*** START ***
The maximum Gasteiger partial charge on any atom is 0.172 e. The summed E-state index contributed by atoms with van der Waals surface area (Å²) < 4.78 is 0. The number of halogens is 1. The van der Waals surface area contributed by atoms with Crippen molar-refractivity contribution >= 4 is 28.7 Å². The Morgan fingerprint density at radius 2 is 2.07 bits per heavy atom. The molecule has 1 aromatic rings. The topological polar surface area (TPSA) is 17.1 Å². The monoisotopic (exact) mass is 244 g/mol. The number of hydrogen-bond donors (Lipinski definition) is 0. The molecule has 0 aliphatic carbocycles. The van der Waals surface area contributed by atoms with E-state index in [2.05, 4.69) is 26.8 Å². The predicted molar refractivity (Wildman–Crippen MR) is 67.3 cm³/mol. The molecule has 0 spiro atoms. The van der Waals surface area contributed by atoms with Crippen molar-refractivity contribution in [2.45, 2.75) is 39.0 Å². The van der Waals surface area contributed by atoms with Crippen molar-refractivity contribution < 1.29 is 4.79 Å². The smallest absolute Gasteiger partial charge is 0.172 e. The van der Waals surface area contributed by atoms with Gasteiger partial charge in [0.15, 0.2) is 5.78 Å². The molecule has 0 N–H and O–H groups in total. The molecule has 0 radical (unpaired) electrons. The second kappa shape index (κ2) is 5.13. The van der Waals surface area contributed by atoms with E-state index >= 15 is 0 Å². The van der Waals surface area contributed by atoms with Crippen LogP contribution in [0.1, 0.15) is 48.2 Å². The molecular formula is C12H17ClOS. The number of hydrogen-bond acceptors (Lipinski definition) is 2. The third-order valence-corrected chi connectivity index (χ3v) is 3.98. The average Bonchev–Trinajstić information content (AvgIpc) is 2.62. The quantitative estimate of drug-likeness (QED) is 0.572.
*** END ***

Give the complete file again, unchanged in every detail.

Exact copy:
The maximum Gasteiger partial charge on any atom is 0.172 e. The summed E-state index contributed by atoms with van der Waals surface area (Å²) < 4.78 is 0. The number of halogens is 1. The van der Waals surface area contributed by atoms with Crippen molar-refractivity contribution >= 4 is 28.7 Å². The Morgan fingerprint density at radius 2 is 2.07 bits per heavy atom. The molecule has 1 aromatic rings. The topological polar surface area (TPSA) is 17.1 Å². The monoisotopic (exact) mass is 244 g/mol. The number of hydrogen-bond donors (Lipinski definition) is 0. The molecule has 0 aliphatic carbocycles. The van der Waals surface area contributed by atoms with E-state index in [2.05, 4.69) is 26.8 Å². The predicted molar refractivity (Wildman–Crippen MR) is 67.3 cm³/mol. The molecule has 0 spiro atoms. The van der Waals surface area contributed by atoms with Crippen molar-refractivity contribution in [2.45, 2.75) is 39.0 Å². The van der Waals surface area contributed by atoms with Crippen molar-refractivity contribution < 1.29 is 4.79 Å². The smallest absolute Gasteiger partial charge is 0.172 e. The van der Waals surface area contributed by atoms with Gasteiger partial charge in [0.15, 0.2) is 5.78 Å². The molecule has 0 N–H and O–H groups in total. The molecule has 0 radical (unpaired) electrons. The second kappa shape index (κ2) is 5.13. The van der Waals surface area contributed by atoms with E-state index >= 15 is 0 Å². The van der Waals surface area contributed by atoms with Crippen LogP contribution in [0.1, 0.15) is 48.2 Å². The molecular formula is C12H17ClOS. The number of hydrogen-bond acceptors (Lipinski definition) is 2. The third-order valence-corrected chi connectivity index (χ3v) is 3.98. The average Bonchev–Trinajstić information content (AvgIpc) is 2.62. The quantitative estimate of drug-likeness (QED) is 0.572.